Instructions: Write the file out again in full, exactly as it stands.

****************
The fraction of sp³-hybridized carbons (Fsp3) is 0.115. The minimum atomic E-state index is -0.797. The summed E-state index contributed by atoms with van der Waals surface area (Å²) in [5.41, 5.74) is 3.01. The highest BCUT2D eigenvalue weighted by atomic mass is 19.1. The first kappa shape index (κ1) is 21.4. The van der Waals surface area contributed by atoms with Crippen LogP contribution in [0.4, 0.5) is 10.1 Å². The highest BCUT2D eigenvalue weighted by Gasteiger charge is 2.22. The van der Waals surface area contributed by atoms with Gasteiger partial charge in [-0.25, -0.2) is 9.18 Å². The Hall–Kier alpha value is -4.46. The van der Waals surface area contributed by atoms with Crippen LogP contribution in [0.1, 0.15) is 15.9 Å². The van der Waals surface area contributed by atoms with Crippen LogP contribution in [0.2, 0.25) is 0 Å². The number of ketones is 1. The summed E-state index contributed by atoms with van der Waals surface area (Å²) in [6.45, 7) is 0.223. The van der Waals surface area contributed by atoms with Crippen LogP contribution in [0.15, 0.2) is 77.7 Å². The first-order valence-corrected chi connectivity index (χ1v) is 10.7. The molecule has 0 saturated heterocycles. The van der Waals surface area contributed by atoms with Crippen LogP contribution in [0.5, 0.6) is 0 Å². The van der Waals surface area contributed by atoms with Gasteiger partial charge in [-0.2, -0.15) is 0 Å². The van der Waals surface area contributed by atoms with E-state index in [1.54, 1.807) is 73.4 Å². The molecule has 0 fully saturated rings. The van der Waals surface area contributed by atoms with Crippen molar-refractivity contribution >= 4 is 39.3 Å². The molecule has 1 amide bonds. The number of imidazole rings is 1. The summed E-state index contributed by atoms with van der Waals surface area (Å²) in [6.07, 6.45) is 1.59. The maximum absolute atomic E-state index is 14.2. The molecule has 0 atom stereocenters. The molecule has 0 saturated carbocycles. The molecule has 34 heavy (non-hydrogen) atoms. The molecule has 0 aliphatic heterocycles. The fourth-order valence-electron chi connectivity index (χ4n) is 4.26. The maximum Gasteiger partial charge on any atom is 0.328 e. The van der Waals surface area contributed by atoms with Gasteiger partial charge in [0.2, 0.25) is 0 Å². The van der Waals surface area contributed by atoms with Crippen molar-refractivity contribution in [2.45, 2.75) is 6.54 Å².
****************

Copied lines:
The fraction of sp³-hybridized carbons (Fsp3) is 0.115. The minimum atomic E-state index is -0.797. The summed E-state index contributed by atoms with van der Waals surface area (Å²) in [5.41, 5.74) is 3.01. The highest BCUT2D eigenvalue weighted by atomic mass is 19.1. The first kappa shape index (κ1) is 21.4. The van der Waals surface area contributed by atoms with Crippen LogP contribution in [0.4, 0.5) is 10.1 Å². The highest BCUT2D eigenvalue weighted by Gasteiger charge is 2.22. The van der Waals surface area contributed by atoms with Gasteiger partial charge in [-0.25, -0.2) is 9.18 Å². The Hall–Kier alpha value is -4.46. The van der Waals surface area contributed by atoms with Crippen LogP contribution in [0.1, 0.15) is 15.9 Å². The van der Waals surface area contributed by atoms with Crippen LogP contribution in [0.2, 0.25) is 0 Å². The number of ketones is 1. The summed E-state index contributed by atoms with van der Waals surface area (Å²) in [6.45, 7) is 0.223. The van der Waals surface area contributed by atoms with Crippen LogP contribution in [0.15, 0.2) is 77.7 Å². The first-order valence-corrected chi connectivity index (χ1v) is 10.7. The molecule has 0 saturated heterocycles. The van der Waals surface area contributed by atoms with Crippen LogP contribution in [0.5, 0.6) is 0 Å². The van der Waals surface area contributed by atoms with Gasteiger partial charge in [-0.2, -0.15) is 0 Å². The van der Waals surface area contributed by atoms with E-state index in [1.54, 1.807) is 73.4 Å². The molecule has 0 fully saturated rings. The van der Waals surface area contributed by atoms with Crippen molar-refractivity contribution >= 4 is 39.3 Å². The molecule has 1 amide bonds. The number of imidazole rings is 1. The summed E-state index contributed by atoms with van der Waals surface area (Å²) in [6.07, 6.45) is 1.59. The maximum absolute atomic E-state index is 14.2. The molecule has 0 atom stereocenters. The molecule has 0 saturated carbocycles. The molecule has 34 heavy (non-hydrogen) atoms. The molecule has 0 aliphatic heterocycles. The fourth-order valence-electron chi connectivity index (χ4n) is 4.26. The maximum Gasteiger partial charge on any atom is 0.328 e. The van der Waals surface area contributed by atoms with Gasteiger partial charge in [0.2, 0.25) is 0 Å². The van der Waals surface area contributed by atoms with Crippen molar-refractivity contribution in [2.45, 2.75) is 6.54 Å².